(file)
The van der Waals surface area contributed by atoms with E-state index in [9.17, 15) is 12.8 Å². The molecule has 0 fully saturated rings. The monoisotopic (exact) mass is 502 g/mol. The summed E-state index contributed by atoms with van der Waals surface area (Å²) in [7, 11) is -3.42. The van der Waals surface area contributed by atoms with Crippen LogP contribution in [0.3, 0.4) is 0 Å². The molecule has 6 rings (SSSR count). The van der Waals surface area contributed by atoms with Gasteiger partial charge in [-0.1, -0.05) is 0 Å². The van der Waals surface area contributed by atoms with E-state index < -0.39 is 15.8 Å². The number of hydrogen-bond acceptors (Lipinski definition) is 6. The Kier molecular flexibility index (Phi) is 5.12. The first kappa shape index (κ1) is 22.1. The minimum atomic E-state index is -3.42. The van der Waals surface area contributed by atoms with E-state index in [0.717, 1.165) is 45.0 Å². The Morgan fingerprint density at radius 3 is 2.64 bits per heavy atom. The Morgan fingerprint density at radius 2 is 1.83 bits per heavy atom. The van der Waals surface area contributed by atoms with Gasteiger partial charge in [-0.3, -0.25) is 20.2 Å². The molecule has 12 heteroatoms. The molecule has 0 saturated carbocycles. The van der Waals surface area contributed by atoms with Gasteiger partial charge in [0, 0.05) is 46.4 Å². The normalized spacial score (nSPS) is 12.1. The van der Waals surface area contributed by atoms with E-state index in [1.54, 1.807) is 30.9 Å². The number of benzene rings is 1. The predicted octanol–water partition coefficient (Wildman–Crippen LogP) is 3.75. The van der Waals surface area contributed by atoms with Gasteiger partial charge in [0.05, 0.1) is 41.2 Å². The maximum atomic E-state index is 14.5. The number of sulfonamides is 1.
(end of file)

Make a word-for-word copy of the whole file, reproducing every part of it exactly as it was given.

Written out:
The van der Waals surface area contributed by atoms with E-state index in [9.17, 15) is 12.8 Å². The molecule has 0 fully saturated rings. The monoisotopic (exact) mass is 502 g/mol. The summed E-state index contributed by atoms with van der Waals surface area (Å²) in [7, 11) is -3.42. The van der Waals surface area contributed by atoms with Crippen LogP contribution in [0.3, 0.4) is 0 Å². The molecule has 6 rings (SSSR count). The van der Waals surface area contributed by atoms with Gasteiger partial charge in [-0.1, -0.05) is 0 Å². The van der Waals surface area contributed by atoms with E-state index < -0.39 is 15.8 Å². The number of hydrogen-bond acceptors (Lipinski definition) is 6. The Kier molecular flexibility index (Phi) is 5.12. The first kappa shape index (κ1) is 22.1. The minimum atomic E-state index is -3.42. The van der Waals surface area contributed by atoms with E-state index in [0.717, 1.165) is 45.0 Å². The Morgan fingerprint density at radius 3 is 2.64 bits per heavy atom. The Morgan fingerprint density at radius 2 is 1.83 bits per heavy atom. The van der Waals surface area contributed by atoms with Gasteiger partial charge in [-0.3, -0.25) is 20.2 Å². The molecule has 12 heteroatoms. The molecule has 0 saturated carbocycles. The van der Waals surface area contributed by atoms with Gasteiger partial charge in [0, 0.05) is 46.4 Å². The normalized spacial score (nSPS) is 12.1. The van der Waals surface area contributed by atoms with E-state index in [1.54, 1.807) is 30.9 Å². The number of benzene rings is 1. The predicted octanol–water partition coefficient (Wildman–Crippen LogP) is 3.75. The van der Waals surface area contributed by atoms with Gasteiger partial charge in [0.05, 0.1) is 41.2 Å². The maximum atomic E-state index is 14.5. The number of sulfonamides is 1.